Preview: Trouble by Lizzie Annis

Preview: Trouble by Lizzie Annis

One Woman. One Pint of IPA. One Hell of a Night. This is what we might see on the Tube adverts if Lizzie Annis and Chase Brown ever decide to sell their genre-obliterating show Trouble to the West End. Not that they would; it’s clear to see the loving care poured into every line of this lyrical monologue, celebrating the nonsensical poetry of smoking area conversations with strangers – the highs and lows of what I can imagine the Daily Mail billing “a snowflake’s fairytale”.  

There is, however, more than a whiff of the medieval in this performance. As we descend into the subterranean Chapel Playhouse, we are initially startled by the rhythmic metre into which Annis confidently launches. Somewhere between Chaucer and Fleabag. 

Without the help of set, sound or costume, Annis sets the scene with enviable efficiency. From the first line, it is clear that the piece is hell-bent on combining the performance principles of the past in a setting that resonates with its audience. A particularly successful modern flourish is starting with the endlessly memeable ‘yup. that's me. so you're probably wondering how I got myself into this situation’, as Annis defends her action of throwing her drink over Ben the barman.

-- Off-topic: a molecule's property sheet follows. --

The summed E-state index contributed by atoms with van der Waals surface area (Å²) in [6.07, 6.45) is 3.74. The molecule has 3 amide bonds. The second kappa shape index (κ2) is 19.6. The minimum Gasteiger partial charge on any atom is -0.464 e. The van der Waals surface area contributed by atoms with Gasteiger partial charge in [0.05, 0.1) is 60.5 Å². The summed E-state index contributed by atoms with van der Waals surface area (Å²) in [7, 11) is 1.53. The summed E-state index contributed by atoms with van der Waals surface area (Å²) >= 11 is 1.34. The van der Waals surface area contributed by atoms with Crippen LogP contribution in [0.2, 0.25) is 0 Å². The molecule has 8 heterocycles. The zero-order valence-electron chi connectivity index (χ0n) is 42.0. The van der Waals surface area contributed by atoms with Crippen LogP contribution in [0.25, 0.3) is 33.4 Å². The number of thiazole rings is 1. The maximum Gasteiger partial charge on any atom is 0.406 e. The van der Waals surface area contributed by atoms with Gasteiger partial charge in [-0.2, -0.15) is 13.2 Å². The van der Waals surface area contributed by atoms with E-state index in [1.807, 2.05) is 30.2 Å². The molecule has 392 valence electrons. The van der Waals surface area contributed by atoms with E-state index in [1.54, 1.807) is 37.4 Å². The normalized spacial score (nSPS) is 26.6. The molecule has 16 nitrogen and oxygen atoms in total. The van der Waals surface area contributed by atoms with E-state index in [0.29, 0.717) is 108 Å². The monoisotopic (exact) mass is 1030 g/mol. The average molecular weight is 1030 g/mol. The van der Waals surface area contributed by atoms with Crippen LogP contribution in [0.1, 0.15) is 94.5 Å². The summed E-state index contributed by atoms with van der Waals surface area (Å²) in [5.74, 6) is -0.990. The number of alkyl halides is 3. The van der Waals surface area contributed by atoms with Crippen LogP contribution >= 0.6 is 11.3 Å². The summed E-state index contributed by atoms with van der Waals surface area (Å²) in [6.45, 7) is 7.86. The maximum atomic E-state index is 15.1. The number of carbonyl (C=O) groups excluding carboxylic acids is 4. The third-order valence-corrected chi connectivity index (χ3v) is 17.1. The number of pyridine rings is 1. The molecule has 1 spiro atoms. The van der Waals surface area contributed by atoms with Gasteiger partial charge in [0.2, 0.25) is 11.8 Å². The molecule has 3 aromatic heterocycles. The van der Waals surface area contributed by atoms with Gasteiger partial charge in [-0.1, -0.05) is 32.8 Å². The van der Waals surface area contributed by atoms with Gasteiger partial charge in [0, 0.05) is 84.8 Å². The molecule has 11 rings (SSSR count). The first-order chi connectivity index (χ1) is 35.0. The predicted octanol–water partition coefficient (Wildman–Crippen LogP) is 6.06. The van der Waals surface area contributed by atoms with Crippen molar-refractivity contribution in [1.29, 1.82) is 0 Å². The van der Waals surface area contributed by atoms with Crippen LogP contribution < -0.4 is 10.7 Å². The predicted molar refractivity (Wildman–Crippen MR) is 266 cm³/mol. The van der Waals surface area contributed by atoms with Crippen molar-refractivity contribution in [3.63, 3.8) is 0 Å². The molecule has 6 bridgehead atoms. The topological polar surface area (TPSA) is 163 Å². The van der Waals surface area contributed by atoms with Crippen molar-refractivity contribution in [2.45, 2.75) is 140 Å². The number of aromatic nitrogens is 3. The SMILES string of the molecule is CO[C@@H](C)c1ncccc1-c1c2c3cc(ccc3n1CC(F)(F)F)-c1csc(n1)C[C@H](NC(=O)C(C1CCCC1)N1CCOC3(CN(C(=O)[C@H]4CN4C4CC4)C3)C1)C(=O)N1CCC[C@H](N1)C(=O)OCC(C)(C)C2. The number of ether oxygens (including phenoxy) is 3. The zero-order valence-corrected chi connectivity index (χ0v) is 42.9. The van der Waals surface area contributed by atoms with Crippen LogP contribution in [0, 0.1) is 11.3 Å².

Trouble also serves an impressively academic purpose. Lizzie sees her piece as an exposition testing “the place of poetry in relation to a physical experience”. The structure is fascinating; it successfully and hilariously packages a beautifully messy and rambling plot in the strict regimentation of poetic structure, challenging the hackneyed mantra that there is no “rhyme nor reason” to disability.  

Annis’ comedic mastery is at the heart of this Trouble’s success. Her humour is low-key, and her presence on stage is an exhibition in quotidian, understated comedy, as she takes us through the series of millenial events that lead, ultimately, to our bard being barred. 

Annis is a fringe animal, it’s written all over her. She’s generous with her eye-contact, she boldly commandeers long pauses, moulding them into a silence as funny as the faultless script. Her combination of vivid folkloric storytelling and stand-up will be catnip for fringe audiences the country over. 



George Ruskin, Theatre Editor